In another corner of the garden, there sits an unruly collection of found, recycled, scavenged and reused timber, pallets, wires, kitchen cupboards and a wire door for the new chook house our friend Pete is building. With a big new chook palace, I'll be off to the poultry fanciers sale in April to find some new girls to enhance our flock.
I've started a dozen posts this past fortnight and found myself too easily distracted to finish even one. Mostly by the garden and the glorious autumn weather we've been enjoying. I'm going to publish this one.
It's taken us a few weeks to get used to the new rhythm of school and associated going-ons. Even though we minimise after school activities, I still find myself struggling trying to remember if it is library, piano or soccer, despite having a very nice Frankie calendar on my wall. Problem solved by a trip the local second hand store, where I picked up on old cream cupboard door for $5 and gave it a lick of chalkboard paint. It sits by the door so I can remember to which day grab sheet music, violin, soccer boots or home readers on the way out. That's activities sorted, now I just have to make sure I can find the chalk.
Next up getting weeds sorted, getting the chooks sorted and getting the washing sorted. Righto, back to it.
The very of notion of England's hedegrows is one I find somewhat nostalgic despite never having actually set foot on old Blighty. Most likely it stems from stories I read as a child of quiet country lanes lined with hedgerows :: the setting for many Famous Five adventures. You know, the ones sustained by hard boiled eggs, tomatoes, treacle tart with a jug of cream and bottles of ginger beer.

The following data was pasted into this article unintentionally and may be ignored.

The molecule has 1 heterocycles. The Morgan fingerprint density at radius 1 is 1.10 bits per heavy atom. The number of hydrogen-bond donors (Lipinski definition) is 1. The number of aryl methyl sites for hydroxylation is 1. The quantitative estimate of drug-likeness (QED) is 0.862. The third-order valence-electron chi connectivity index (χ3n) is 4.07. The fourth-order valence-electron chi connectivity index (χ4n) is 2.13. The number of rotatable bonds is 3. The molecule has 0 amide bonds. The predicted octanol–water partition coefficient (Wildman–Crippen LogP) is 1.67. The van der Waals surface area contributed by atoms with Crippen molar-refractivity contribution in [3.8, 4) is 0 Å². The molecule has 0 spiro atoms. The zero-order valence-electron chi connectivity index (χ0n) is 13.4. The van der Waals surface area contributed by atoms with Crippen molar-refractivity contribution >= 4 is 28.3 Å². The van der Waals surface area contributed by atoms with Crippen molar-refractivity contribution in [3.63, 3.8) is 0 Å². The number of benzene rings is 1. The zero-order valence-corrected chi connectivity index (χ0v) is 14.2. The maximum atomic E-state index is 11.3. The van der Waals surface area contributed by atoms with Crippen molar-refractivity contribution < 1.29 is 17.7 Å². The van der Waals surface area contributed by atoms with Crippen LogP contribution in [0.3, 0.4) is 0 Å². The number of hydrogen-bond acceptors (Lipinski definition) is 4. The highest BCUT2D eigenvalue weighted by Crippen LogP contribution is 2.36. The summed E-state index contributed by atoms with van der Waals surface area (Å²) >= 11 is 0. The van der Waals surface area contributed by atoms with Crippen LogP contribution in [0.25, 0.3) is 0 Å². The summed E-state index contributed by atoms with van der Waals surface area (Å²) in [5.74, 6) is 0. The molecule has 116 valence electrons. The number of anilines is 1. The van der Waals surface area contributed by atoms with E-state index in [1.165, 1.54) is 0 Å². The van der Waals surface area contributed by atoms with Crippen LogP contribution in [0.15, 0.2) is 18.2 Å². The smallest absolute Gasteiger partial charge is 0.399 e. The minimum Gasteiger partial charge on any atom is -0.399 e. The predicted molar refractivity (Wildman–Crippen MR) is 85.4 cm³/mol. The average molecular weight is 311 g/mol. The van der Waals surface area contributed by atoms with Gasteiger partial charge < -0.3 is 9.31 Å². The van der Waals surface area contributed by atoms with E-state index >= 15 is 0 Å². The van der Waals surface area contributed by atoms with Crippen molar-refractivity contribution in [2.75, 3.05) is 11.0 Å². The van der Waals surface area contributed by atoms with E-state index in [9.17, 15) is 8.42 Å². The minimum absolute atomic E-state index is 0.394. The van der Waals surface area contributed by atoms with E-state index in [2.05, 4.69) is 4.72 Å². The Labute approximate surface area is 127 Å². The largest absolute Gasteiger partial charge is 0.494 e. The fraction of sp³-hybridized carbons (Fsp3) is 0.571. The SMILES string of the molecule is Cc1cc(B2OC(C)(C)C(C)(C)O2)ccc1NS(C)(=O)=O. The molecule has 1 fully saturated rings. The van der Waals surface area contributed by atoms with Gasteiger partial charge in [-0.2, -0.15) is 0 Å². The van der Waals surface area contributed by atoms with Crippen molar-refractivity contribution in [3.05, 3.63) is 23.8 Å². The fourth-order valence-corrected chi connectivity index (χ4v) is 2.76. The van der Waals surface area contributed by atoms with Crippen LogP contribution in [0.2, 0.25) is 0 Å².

Although clearly not a new thing, o
Tasmania boasts a few hedgerows, most notably in the state's north, where the back roads are lined with immaculately kept hawthorn hedges.
My valley, however, is not so particular with maintaining its hedges. The hawthorn hedges, probably planted widely when the valley was first settled, are now neglected, straggly remnants of some long dead colonial's dream of recreating a little England at the end of the earth.
There is however, one lush, if not overgrown hawthorn hedge around here. It's one I notice often as it sits in front of an old ruined building that I love. This sweet old ruin, once a shop, is unique for its decorative columns, the only building to feature this style in the valley.
So today as I was driving past, I noticed large purple berries amongst the hawthorn. I screeched on the brakes, braved the wind and lashing rain to take a closer look. Sloes! Lots and lots of sloes growing amidst the hawthorn. I was so excited, I raced the children home from school, whipped up a batch of one of Pip's baked risotto recipes, (because we are all busy), and grabbed my secateurs, baskets, and gloves and screeched back to forage for myself.
I pruned the branches heavy with fruit and chucked them into the back of the car. Whilst I was there, I thought I might as well grab some haws, those red berries that grow on the hawthorn. I will make a jelly with those.
So sloes. What are they? A completely inedible tiny dark purple plum that makes the most wonderful gin. Sloe gin. I now have enough sloes to make quite a big batch of gin. Utterly delicious.
I can't help but wonder though, who was it that planted those sloes all those years ago? Was it the same person who built the shop with stylish columns? That is much more intriguing than any Famous Five mystery.
Thank you who ever you were, you totally made my day.